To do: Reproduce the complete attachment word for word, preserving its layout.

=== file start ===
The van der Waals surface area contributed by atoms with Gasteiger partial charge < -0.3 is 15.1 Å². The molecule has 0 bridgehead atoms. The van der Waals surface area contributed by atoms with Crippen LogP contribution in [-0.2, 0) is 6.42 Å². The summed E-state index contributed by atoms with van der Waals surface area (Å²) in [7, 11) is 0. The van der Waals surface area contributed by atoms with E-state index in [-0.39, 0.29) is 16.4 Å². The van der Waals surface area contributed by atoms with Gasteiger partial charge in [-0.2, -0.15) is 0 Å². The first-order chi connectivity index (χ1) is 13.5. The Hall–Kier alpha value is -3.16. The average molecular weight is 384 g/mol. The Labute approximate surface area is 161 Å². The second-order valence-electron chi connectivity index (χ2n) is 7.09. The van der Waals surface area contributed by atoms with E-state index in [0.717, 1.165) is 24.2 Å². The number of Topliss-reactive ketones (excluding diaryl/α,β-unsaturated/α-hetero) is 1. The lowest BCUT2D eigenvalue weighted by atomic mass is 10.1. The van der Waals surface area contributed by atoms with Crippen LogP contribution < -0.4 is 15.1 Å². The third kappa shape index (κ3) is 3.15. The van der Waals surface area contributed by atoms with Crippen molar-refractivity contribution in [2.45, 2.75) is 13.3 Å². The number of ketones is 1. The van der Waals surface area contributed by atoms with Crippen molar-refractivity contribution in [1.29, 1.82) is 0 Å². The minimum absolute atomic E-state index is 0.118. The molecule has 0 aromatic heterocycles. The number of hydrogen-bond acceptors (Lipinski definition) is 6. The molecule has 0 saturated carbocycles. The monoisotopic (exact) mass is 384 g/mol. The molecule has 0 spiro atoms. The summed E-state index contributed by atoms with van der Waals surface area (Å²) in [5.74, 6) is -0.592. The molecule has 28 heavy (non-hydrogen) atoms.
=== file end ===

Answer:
The van der Waals surface area contributed by atoms with Gasteiger partial charge < -0.3 is 15.1 Å². The molecule has 0 bridgehead atoms. The van der Waals surface area contributed by atoms with Crippen LogP contribution in [-0.2, 0) is 6.42 Å². The summed E-state index contributed by atoms with van der Waals surface area (Å²) in [7, 11) is 0. The van der Waals surface area contributed by atoms with E-state index in [-0.39, 0.29) is 16.4 Å². The van der Waals surface area contributed by atoms with Gasteiger partial charge in [-0.2, -0.15) is 0 Å². The first-order chi connectivity index (χ1) is 13.5. The Hall–Kier alpha value is -3.16. The average molecular weight is 384 g/mol. The Labute approximate surface area is 161 Å². The second-order valence-electron chi connectivity index (χ2n) is 7.09. The van der Waals surface area contributed by atoms with E-state index in [0.717, 1.165) is 24.2 Å². The number of Topliss-reactive ketones (excluding diaryl/α,β-unsaturated/α-hetero) is 1. The lowest BCUT2D eigenvalue weighted by atomic mass is 10.1. The van der Waals surface area contributed by atoms with Crippen LogP contribution < -0.4 is 15.1 Å². The third kappa shape index (κ3) is 3.15. The van der Waals surface area contributed by atoms with Crippen molar-refractivity contribution in [2.45, 2.75) is 13.3 Å². The number of ketones is 1. The van der Waals surface area contributed by atoms with Crippen molar-refractivity contribution in [1.29, 1.82) is 0 Å². The minimum absolute atomic E-state index is 0.118. The molecule has 0 aromatic heterocycles. The number of hydrogen-bond acceptors (Lipinski definition) is 6. The molecule has 0 saturated carbocycles. The monoisotopic (exact) mass is 384 g/mol. The molecule has 0 spiro atoms. The summed E-state index contributed by atoms with van der Waals surface area (Å²) in [5.74, 6) is -0.592. The molecule has 28 heavy (non-hydrogen) atoms.